High Blood Pressure is Now a Growing Concern in Kids

High Blood Pressure in Kids Linked to Attention, Learning Problems in School

Once upon a time high blood pressure was thought to occur only in adults. Articles in pediatric journals are now sounding an alarm: high blood pressure is now infecting more and more children. In a recent article in the journal of Pediatrics, researchers followed 75 children with high blood pressure and found that hypertension was harming their brain development. These children had a higher incidence of attention and learning problems at school, and problems with fine motor coordination. The causes of this condition in children are the same two that are causing this disease in adults: sitting too much, and eating too much of the wrong foods.

Studies vary in the incidence of childhood HBP. In a recent study of 29,000 two to seventeen-year-olds at Children’s Hospital of Chicago, 3 percent of these children had high blood pressure. Of the children who were high-risk for hypertension, mainly those who were obese, 21 percent already had high blood pressure.

Because of the concern of the increasing incidence of hypertension in children, the American Heart Association and the American Academy of Pediatrics now recommend measuring blood pressure during annual checkups, beginning at three years of age.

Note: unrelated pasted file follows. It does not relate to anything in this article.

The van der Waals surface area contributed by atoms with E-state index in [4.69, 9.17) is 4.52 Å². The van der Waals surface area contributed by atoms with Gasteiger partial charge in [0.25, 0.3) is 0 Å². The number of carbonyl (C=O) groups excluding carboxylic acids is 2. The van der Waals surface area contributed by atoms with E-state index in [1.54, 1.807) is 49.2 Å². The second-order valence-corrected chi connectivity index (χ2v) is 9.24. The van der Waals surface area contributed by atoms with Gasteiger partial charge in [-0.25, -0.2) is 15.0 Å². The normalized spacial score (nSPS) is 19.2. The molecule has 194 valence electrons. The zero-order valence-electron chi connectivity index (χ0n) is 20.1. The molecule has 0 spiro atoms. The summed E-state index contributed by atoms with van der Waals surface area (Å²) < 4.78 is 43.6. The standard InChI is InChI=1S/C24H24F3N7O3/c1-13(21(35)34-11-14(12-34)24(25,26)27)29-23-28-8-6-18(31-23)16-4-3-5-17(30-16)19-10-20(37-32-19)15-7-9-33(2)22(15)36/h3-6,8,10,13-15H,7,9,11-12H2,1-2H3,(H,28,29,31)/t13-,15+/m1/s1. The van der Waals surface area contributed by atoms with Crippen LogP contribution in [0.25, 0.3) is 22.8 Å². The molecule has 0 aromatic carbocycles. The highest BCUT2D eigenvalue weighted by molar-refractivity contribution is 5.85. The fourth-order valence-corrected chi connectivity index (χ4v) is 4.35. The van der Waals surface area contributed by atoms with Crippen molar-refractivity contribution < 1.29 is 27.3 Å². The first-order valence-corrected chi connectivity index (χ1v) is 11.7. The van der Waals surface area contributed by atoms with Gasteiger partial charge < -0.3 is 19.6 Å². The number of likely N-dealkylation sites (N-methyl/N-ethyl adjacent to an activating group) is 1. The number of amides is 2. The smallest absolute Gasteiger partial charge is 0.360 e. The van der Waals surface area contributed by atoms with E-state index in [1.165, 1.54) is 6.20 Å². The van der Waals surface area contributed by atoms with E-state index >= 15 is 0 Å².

My two simple remedies for preventing HBP in children: just eat real foods and go outside and play. Summertime is here, which happens to be a perfect time to include more varieties of fruits and vegetables at meal times. Get your kids in the kitchen and let them be a part of preparing healthy, delicious meals incorporating fruits and veggies, such as this zoodle meal. Then take advantage of the long, sunny, summer days and get outside as a family! Go on hikes, head to the local park, or plant a vegetable garden! If you’re not sure where to start, you can get some more great ideas from our post about Summertime Play.

The post High Blood Pressure is Now a Growing Concern in Kids appeared first on Ask Dr Sears | The Trusted Resource for Parents.